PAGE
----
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Discussion Starter #1
I'm having a real hard time bleeding my back brake.
Tomorrow I will try reverse bleeding it. Maybe that will help.

I'm just really suspicious, in general of the bike's rear master cylinder. While looking at it (master cyl), I think it looks like you have to remove the pipe in order to take it off. :eek:
Can anyone please confirm or tell me that's not the case?

It uses Allen screws with the heads between the exhaust pipe and the mounts. The screws are long enough they won't be able to be wiggled/pulled out in that small space. If I have to do this, when I reinstall the Allen screws I'll put the heads INTERIOR of the mounts. Plenty of room to pull them out that way.

Anyway, can anyone please tell me if you do (or don't) have to remove the exhaust pipe, or at least loosen it at the head, in order to remove the rear brake master cyl?

I bought a new /used one off eBay. It looks really nice and has clean clear fluid in it. But mine might be ok, too - that's what I hope to find out when I try the reverse bleed method tomorrow.

thanks!
Em in FL
(bike is a 2015)
 

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I Bled my Rear Brake. What happened was, I replaced the Rear Pads. Pushed the Piston in maybe a 1/16". Then the pedal went to the floor. I opened the Bleeder. Got very little fluid out. Checked the Reservoir. It was almost to the bottom. Ran to the auto parts store. Bought a 12oz bottle of Valvoline Synthetic Dot 3/4. I bled it myself. Using a air powered vacuum gun. That is made for Flushing Brakes on a car. Just dialed the air pressure back to around 40 psi. And kept checking the fluid. Looked at the Front Reservoir. Saw white clouds in it. Flushed that one as well.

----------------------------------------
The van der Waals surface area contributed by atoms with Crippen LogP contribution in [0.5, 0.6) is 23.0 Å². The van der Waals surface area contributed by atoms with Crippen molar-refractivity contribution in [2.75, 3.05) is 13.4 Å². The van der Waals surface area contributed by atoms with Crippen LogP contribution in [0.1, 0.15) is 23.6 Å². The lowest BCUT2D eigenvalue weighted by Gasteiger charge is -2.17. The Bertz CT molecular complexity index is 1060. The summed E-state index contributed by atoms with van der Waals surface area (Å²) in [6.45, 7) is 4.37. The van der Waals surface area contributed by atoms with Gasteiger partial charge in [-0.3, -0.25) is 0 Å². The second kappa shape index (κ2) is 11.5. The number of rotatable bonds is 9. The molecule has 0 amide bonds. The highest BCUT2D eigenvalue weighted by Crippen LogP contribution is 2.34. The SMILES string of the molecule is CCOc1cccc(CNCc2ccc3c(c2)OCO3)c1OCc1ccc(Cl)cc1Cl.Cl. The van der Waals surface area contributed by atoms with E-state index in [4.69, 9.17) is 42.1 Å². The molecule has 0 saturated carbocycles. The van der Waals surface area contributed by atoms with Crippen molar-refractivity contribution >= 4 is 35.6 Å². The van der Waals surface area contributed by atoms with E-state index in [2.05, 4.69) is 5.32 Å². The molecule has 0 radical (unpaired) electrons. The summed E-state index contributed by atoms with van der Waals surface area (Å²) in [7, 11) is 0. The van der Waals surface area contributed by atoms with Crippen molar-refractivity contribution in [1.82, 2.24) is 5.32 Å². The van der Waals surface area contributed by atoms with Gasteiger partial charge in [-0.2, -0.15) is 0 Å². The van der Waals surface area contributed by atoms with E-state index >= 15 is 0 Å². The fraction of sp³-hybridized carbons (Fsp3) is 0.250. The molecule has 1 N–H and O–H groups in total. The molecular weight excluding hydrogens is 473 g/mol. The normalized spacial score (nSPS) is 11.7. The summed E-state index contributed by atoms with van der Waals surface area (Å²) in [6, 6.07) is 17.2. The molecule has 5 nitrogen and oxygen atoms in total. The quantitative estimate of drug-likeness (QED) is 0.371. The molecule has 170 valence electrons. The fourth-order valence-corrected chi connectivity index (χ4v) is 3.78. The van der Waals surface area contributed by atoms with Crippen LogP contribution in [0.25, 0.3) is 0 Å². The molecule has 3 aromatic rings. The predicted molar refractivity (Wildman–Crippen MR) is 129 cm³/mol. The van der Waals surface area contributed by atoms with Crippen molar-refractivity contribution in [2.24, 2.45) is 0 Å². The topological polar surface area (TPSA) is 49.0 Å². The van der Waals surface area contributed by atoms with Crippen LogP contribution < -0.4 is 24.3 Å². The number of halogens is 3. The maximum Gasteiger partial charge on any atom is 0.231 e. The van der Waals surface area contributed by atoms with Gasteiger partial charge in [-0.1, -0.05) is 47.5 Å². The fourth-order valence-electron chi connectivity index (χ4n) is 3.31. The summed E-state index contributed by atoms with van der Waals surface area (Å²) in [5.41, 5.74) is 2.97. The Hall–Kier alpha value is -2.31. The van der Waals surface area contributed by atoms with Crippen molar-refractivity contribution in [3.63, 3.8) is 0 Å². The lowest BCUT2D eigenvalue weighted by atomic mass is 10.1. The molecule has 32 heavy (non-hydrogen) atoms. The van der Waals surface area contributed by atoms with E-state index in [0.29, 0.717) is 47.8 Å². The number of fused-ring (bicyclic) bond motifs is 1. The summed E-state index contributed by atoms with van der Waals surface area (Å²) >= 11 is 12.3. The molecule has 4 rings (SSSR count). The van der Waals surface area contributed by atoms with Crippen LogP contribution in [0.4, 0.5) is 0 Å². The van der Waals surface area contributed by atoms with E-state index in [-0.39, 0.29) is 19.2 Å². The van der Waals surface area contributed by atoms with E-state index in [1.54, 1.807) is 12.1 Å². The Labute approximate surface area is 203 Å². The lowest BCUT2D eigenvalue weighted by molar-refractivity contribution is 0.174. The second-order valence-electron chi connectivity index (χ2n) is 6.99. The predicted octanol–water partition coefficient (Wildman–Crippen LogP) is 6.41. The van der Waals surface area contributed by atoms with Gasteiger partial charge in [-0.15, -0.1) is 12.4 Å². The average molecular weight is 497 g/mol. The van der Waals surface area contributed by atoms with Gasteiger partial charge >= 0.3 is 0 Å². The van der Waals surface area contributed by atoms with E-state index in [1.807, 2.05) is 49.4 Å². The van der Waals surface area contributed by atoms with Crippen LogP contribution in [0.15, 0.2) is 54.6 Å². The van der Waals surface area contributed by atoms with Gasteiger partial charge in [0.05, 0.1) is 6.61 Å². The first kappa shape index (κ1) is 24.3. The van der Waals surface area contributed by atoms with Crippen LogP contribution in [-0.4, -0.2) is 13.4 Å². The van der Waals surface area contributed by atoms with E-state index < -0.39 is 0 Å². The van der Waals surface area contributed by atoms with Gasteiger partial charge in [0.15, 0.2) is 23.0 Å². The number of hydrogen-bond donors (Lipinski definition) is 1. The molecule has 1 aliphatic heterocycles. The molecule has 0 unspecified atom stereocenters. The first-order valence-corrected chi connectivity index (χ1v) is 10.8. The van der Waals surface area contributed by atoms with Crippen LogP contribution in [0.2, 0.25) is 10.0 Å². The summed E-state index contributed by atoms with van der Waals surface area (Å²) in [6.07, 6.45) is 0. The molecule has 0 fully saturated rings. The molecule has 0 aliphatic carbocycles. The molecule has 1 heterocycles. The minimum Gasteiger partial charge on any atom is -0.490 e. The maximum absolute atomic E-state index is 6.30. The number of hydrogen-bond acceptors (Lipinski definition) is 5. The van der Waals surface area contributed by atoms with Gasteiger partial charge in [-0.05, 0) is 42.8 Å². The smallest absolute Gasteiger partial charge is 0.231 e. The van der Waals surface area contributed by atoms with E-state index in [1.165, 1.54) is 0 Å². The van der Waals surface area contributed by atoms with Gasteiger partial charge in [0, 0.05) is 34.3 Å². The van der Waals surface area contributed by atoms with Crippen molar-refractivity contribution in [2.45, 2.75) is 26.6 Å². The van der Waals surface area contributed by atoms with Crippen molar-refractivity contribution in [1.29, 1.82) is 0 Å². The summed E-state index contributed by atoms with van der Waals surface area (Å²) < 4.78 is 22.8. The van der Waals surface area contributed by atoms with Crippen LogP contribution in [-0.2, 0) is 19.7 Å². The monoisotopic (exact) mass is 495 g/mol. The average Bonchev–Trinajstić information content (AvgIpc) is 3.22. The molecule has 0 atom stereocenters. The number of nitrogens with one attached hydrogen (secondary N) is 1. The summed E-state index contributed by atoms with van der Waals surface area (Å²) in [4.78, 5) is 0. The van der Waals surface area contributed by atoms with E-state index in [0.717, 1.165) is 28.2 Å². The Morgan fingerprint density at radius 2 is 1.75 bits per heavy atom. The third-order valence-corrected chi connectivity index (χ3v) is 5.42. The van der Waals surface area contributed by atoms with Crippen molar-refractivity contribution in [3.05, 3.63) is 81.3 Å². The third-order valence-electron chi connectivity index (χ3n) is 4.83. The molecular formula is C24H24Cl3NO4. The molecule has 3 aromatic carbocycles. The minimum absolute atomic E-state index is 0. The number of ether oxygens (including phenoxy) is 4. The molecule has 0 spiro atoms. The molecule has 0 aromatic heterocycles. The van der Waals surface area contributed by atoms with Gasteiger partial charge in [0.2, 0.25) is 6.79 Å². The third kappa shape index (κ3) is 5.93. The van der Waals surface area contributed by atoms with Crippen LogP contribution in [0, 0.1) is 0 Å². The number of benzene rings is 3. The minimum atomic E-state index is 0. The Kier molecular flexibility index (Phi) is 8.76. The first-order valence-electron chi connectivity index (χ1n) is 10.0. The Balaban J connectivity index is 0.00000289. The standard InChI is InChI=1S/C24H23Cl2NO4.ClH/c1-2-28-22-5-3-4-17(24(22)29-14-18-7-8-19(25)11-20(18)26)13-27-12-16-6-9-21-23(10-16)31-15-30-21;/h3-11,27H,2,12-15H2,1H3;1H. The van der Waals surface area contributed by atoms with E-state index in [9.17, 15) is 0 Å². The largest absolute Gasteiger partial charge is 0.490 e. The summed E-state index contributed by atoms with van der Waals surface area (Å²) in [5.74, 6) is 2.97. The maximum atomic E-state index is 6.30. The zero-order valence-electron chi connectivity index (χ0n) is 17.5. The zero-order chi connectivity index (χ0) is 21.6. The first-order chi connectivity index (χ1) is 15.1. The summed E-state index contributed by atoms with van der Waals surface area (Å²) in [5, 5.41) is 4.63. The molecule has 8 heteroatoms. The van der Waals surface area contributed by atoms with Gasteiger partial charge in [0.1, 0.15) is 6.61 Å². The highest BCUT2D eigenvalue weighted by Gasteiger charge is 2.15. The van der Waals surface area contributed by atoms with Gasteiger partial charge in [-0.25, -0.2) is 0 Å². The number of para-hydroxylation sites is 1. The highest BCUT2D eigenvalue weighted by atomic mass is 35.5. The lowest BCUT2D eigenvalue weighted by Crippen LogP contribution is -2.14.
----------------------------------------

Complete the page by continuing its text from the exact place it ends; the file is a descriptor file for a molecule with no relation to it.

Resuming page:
It is Required every 2 years to Flush the brake fluid. Using DOT 4.


Now to your Problem. Is fluid coming out? If not, Is the Bleeder passage clear of dirt? Is there dirt inside the Reservoir? Have a Friend sit on the bike. And push the pedal while opening the bleeder. Hold the pedal down and close the bleeder. Check your fluid each time as the reservoir is small.
 

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Discussion Starter #3
hi, thanks for the response. Yeah from time to time I had some fluid coming out - especially if I had a helper to push the brake pedal up and down. It just didn't quite seem to want to get up over the slight curve in the clear tubing I had on the bleed nipple.

I used a MityVac, which has served me well in previous brake bleeding "adventures".

I had installed a brand new line - a HEL. So it (the brake line) had NO fluid in it at all. I think that's part of the problem.
Tomorrow I want to try a couple of reverse bleeding methods involving a syringe, forcing the fluid forward.
I was just having no luck trying to bleed from MC back to caliper.
I did poke through the 2 little holes in the "floor" of the MC, they are much cleaner now.
The whole thing is cleaner. The fluid had gone really brown and sticky.
2015 bike approx 2 years old, soooo yeah I guess it's REALLY time.
Will deal with the front as soon as I get past the rear.

Anyway, it just doesn't seem that the MC is pushing sufficient fluid.

I really like the bleeding instructions HEL has online:
Bleeding Instructions | HEL Performance USA

I really like it near the end when they finally admit things might not be as simple as they first suggest.
Like it starts out real simple and obvious, and then gets into the troubleshooting, reverse bleeding, etc.!
Can't wait to try this method "Priming the system the easy way".

Anyway, I'm glad you got your new pads. Were the old ones really thin? I'm sure I could use new ones too.
Do you have to remove the caliper to replace them? Doesn't look like it would be too hard to remove.

thx
 

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I changed the Pads Front and Rear to EBC FA643V. They were not worn. Just looking for something better than Stock.


The Line you installed, Is the Inside the Same Diameter?? If its too big, You'll loose pressure.
 

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Discussion Starter #5
I'm pretty sure the inside diameter on the HEL lines is less, they are very skinny. Thx for the number on your pads, btw.
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